What do you do when you move into your boyfriend's house full of his stylish things? You work on carving out a space for you. That's what Chris did with this tiny spare bedroom that had been rented out to a tenant before. He wanted to turn the dark room into a more welcoming guest bedroom but also create a spot he could get work done while at home, too.
Moving in with a significant other is never an easy task. And if that significant other already has a style that permeates the house, carving out a space for yourself seems nearly impossible.
That's what happened when I packed up my belongings in my tiny University City studio and moved into my boyfriend's house in South Philly. His house — a remodeled townhome with clean lines and a cool color palette — was beautiful, and filled with his modern, simple stylings. And I loved it, but still wanted to create a space of my own. Enter the spare bedroom.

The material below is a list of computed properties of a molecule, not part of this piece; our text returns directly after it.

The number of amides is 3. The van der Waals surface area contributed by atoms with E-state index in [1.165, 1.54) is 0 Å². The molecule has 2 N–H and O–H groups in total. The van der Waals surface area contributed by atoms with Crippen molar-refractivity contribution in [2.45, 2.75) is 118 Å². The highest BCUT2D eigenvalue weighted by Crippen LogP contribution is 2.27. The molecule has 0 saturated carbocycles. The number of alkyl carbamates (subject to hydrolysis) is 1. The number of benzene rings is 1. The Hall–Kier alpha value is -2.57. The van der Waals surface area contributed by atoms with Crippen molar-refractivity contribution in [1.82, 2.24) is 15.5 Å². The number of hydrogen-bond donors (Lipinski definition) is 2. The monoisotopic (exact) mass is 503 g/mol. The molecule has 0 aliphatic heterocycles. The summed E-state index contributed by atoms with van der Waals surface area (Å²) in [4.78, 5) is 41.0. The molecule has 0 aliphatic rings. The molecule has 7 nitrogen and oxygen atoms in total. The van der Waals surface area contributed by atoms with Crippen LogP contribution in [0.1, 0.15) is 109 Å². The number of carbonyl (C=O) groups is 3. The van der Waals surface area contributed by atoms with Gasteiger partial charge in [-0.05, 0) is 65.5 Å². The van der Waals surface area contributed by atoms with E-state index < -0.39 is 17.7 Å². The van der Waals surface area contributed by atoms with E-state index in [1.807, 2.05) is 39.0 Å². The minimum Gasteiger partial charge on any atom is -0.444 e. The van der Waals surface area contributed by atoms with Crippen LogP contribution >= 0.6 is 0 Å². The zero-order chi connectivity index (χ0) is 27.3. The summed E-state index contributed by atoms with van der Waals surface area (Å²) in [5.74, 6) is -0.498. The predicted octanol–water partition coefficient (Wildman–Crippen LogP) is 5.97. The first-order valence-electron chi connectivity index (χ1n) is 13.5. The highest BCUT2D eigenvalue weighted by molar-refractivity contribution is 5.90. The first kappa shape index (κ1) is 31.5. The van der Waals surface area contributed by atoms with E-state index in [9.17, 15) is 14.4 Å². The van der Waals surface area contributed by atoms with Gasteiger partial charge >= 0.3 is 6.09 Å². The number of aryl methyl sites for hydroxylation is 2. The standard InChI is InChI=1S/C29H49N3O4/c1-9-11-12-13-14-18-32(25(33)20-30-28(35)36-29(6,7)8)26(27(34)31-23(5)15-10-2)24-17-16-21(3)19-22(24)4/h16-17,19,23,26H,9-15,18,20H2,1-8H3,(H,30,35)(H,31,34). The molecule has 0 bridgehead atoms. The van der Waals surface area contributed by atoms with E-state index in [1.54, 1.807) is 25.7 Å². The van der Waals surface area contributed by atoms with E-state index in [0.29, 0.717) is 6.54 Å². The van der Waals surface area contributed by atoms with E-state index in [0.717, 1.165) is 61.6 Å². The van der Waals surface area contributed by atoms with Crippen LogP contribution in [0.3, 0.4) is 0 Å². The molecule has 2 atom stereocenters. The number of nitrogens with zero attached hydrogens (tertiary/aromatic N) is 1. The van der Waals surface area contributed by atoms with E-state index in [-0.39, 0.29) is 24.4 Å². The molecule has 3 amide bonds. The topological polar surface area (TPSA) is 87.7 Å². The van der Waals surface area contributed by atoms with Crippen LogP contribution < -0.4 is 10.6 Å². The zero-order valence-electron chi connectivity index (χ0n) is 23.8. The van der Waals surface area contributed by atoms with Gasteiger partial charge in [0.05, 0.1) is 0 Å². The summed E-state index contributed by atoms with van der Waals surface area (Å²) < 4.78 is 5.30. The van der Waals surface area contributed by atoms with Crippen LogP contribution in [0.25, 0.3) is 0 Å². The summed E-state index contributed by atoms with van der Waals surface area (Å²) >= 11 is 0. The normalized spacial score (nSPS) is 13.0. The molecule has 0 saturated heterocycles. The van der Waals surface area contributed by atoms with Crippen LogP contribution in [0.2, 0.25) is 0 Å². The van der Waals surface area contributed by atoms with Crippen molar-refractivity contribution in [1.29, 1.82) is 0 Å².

He had rented out the space to friends just prior, and so all that remained when I moved in were dark maroon walls and a dark grey (read: almost black) trim. Very dark and macho, and definitely not my style. But I liked a challenge, and I definitely like an opportunity to DIY. Was I good at it? Eh, debatable. But my boyfriend was willing to let me try, god bless his soul.
So after creating a focal, stained-wood wall, adding a few coats of light grey paint on the other walls, and 3 million coats of white paint on the trim, I created a space where sunlight didn’t vanish just after entering the windows. I repeated the wood staining process on 3 2x10” boards, and floated them just under the windows to create a desk, and slid some Ikea PS cabinets on either side to create some storage. Yellow metal sphere sculptures and an Ikea hanging-light kit came together for lighting by the bed, along with some geometric pillows from West Elm and sheets, quilt, and comforter from Target. The desk chair was a Goodwill find from when I first moved to Philadelphia.
The room is still a work in progress, and the walls are in desperate need of art. But having a room where we can stash our houseguests, or where I can retreat to whenever work comes home with me, was worth the effort in repeatedly sanding and re-staining planks of wood, or the string of silent curses as I, yet again, crawled around the room adding another coat to the trim.